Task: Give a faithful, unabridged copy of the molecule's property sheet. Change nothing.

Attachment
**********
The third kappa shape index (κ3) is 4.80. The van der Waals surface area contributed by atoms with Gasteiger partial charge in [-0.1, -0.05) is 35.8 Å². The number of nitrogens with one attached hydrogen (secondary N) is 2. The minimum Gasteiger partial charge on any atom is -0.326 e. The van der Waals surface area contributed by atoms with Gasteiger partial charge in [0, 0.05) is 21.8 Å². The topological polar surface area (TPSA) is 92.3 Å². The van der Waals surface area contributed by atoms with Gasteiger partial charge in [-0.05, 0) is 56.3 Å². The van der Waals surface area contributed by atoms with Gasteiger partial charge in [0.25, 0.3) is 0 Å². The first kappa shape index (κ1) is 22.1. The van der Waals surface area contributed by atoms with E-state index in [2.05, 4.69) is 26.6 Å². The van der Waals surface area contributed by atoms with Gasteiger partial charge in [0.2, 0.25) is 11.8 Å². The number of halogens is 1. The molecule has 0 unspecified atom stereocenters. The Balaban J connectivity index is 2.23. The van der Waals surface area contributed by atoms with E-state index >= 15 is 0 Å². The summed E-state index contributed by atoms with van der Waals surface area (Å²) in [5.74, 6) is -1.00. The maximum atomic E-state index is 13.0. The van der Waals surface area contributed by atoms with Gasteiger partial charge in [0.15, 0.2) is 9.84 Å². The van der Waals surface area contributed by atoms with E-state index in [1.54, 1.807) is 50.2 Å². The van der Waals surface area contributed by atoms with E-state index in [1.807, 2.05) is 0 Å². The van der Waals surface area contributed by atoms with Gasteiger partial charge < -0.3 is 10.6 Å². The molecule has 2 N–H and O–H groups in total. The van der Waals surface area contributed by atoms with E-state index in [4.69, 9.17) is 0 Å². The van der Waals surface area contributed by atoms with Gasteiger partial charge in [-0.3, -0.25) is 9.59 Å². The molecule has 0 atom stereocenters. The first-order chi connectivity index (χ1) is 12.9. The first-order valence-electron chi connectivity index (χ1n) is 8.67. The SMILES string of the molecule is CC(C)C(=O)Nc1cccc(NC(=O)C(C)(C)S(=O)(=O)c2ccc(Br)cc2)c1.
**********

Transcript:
The third kappa shape index (κ3) is 4.80. The van der Waals surface area contributed by atoms with Gasteiger partial charge in [-0.1, -0.05) is 35.8 Å². The number of nitrogens with one attached hydrogen (secondary N) is 2. The minimum Gasteiger partial charge on any atom is -0.326 e. The van der Waals surface area contributed by atoms with Gasteiger partial charge in [0, 0.05) is 21.8 Å². The topological polar surface area (TPSA) is 92.3 Å². The van der Waals surface area contributed by atoms with Gasteiger partial charge in [-0.05, 0) is 56.3 Å². The van der Waals surface area contributed by atoms with Gasteiger partial charge in [0.25, 0.3) is 0 Å². The first kappa shape index (κ1) is 22.1. The van der Waals surface area contributed by atoms with E-state index in [2.05, 4.69) is 26.6 Å². The van der Waals surface area contributed by atoms with Gasteiger partial charge in [0.2, 0.25) is 11.8 Å². The number of halogens is 1. The molecule has 0 unspecified atom stereocenters. The Balaban J connectivity index is 2.23. The van der Waals surface area contributed by atoms with E-state index >= 15 is 0 Å². The summed E-state index contributed by atoms with van der Waals surface area (Å²) in [5.74, 6) is -1.00. The maximum atomic E-state index is 13.0. The van der Waals surface area contributed by atoms with Gasteiger partial charge in [0.15, 0.2) is 9.84 Å². The van der Waals surface area contributed by atoms with E-state index in [1.54, 1.807) is 50.2 Å². The van der Waals surface area contributed by atoms with E-state index in [1.807, 2.05) is 0 Å². The van der Waals surface area contributed by atoms with Gasteiger partial charge < -0.3 is 10.6 Å². The molecule has 2 N–H and O–H groups in total. The van der Waals surface area contributed by atoms with E-state index in [4.69, 9.17) is 0 Å². The van der Waals surface area contributed by atoms with Gasteiger partial charge in [-0.3, -0.25) is 9.59 Å². The molecule has 0 atom stereocenters. The first-order chi connectivity index (χ1) is 12.9. The first-order valence-electron chi connectivity index (χ1n) is 8.67. The SMILES string of the molecule is CC(C)C(=O)Nc1cccc(NC(=O)C(C)(C)S(=O)(=O)c2ccc(Br)cc2)c1.